Here is a question for the community. Would people be more comfortable, if like so much of Python the resistive sensor code were hidden in a library and you just called get_resistance() ?

I suppose ultimately, what a lot of people would probably like is something like teaching notes on using the kits. I'm a little surprised some teacher hasn't done that. Maybe they have, anyone know of such a thing?

Re: frustration with monkmakes kit and code

Posted: Fri Mar 06, 2015 11:50 am
by joan
I don't think you need to add much to the code.

A one line comment and perhaps a link would be enough for the RGB (use PWM to vary brightness) and temperature (use resistor/capacitor timing circuit) examples.

Re: frustration with monkmakes kit and code

Posted: Fri Mar 06, 2015 12:56 pm
by PiGraham
Si. wrote:...
The Raspberry Pi does not have analog inputs so, as someone else pointed out earlier, for the projects that use analog sensors like the photoresistor and thermistor, you have to time how long it takes for a capacitor to charge up. Adafruit provides a great explanation of this technique here: https://learn.adafruit.com/basic-resist ... i/overview

I hesitate to say this, but there are also lots of books out about programming the Pi and using GPIO, including my Raspberry Pi Cookbook, which has a few hundred pages in which to explain such things and covers the resistive sensor technique and most of the kit projects.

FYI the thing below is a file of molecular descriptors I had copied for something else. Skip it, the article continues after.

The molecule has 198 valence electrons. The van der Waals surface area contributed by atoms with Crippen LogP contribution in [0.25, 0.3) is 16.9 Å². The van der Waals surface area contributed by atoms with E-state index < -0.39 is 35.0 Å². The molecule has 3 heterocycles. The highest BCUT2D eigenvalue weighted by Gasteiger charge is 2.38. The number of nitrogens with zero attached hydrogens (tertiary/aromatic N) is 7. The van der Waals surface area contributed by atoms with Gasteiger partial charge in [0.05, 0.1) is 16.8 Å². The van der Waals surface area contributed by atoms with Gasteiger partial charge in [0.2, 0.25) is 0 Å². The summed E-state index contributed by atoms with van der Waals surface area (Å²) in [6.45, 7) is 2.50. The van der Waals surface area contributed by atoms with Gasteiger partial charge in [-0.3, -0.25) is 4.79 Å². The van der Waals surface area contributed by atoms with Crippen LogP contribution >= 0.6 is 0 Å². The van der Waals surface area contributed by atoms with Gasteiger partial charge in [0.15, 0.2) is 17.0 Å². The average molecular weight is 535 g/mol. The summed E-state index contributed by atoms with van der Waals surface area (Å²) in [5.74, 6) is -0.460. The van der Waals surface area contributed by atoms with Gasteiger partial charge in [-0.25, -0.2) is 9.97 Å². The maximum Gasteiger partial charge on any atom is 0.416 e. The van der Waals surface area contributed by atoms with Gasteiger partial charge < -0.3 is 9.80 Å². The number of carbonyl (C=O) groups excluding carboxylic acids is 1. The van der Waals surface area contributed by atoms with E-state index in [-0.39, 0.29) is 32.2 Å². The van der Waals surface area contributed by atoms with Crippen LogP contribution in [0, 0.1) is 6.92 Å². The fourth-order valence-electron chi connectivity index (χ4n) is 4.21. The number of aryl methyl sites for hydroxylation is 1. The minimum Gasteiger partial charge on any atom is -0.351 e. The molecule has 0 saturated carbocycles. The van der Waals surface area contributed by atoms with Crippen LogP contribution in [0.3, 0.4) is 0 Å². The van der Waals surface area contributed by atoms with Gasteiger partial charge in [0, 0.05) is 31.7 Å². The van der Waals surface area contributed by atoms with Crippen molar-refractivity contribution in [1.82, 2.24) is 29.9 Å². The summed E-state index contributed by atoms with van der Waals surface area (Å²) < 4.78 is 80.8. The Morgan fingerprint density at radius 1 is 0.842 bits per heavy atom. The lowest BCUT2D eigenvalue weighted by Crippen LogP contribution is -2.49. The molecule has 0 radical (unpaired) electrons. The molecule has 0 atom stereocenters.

Hope this helps, and thanks for buying the kit - Si.
Two suggestions Si,

1. include links like that on the project cards so that people who what to know about the techniques can find the info.
2. Provide links to your books, in the kit, on the monkmakes.com site an on the github.

Raspberry Pi Cookbook by Simon Monk
Kindle edition £14.76

Re: frustration with monkmakes kit and code

Posted: Fri Mar 06, 2015 2:20 pm
by andytwonames
Si. wrote: You are right about comments in the code. Especially in the sensor projects and projects that have a UI. This afternoon, I'll put aside some time to put some more explanation in.

Here is a question for the community. Would people be more comfortable, if like so much of Python the resistive sensor code were hidden in a library and you just called get_resistance() ?